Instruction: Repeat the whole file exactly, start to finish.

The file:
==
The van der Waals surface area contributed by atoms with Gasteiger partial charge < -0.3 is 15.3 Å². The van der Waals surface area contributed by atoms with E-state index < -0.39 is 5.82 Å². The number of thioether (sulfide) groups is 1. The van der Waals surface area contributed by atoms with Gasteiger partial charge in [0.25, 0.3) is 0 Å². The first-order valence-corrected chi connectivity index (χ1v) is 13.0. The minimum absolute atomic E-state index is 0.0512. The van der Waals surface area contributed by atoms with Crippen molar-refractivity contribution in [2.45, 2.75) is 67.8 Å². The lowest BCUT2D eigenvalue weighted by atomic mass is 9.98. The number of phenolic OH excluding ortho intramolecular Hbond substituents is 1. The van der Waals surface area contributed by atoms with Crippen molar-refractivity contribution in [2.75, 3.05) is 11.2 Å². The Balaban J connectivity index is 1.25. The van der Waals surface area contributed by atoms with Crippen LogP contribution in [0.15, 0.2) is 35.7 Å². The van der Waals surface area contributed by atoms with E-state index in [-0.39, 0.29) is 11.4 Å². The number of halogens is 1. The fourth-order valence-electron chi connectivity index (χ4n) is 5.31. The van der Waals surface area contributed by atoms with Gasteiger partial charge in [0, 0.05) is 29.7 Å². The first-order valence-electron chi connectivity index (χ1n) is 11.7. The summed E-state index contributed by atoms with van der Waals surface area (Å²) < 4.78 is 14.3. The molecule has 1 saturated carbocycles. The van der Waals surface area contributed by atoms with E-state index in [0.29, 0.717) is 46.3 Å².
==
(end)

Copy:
The van der Waals surface area contributed by atoms with Gasteiger partial charge < -0.3 is 15.3 Å². The van der Waals surface area contributed by atoms with E-state index < -0.39 is 5.82 Å². The number of thioether (sulfide) groups is 1. The van der Waals surface area contributed by atoms with Gasteiger partial charge in [0.25, 0.3) is 0 Å². The first-order valence-corrected chi connectivity index (χ1v) is 13.0. The minimum absolute atomic E-state index is 0.0512. The van der Waals surface area contributed by atoms with Crippen molar-refractivity contribution in [2.45, 2.75) is 67.8 Å². The lowest BCUT2D eigenvalue weighted by atomic mass is 9.98. The number of phenolic OH excluding ortho intramolecular Hbond substituents is 1. The van der Waals surface area contributed by atoms with Crippen molar-refractivity contribution in [2.75, 3.05) is 11.2 Å². The Balaban J connectivity index is 1.25. The van der Waals surface area contributed by atoms with Crippen LogP contribution in [0.15, 0.2) is 35.7 Å². The van der Waals surface area contributed by atoms with E-state index in [-0.39, 0.29) is 11.4 Å². The number of halogens is 1. The fourth-order valence-electron chi connectivity index (χ4n) is 5.31. The van der Waals surface area contributed by atoms with Gasteiger partial charge in [0, 0.05) is 29.7 Å². The first-order valence-electron chi connectivity index (χ1n) is 11.7. The summed E-state index contributed by atoms with van der Waals surface area (Å²) < 4.78 is 14.3. The molecule has 1 saturated carbocycles. The van der Waals surface area contributed by atoms with E-state index in [0.29, 0.717) is 46.3 Å².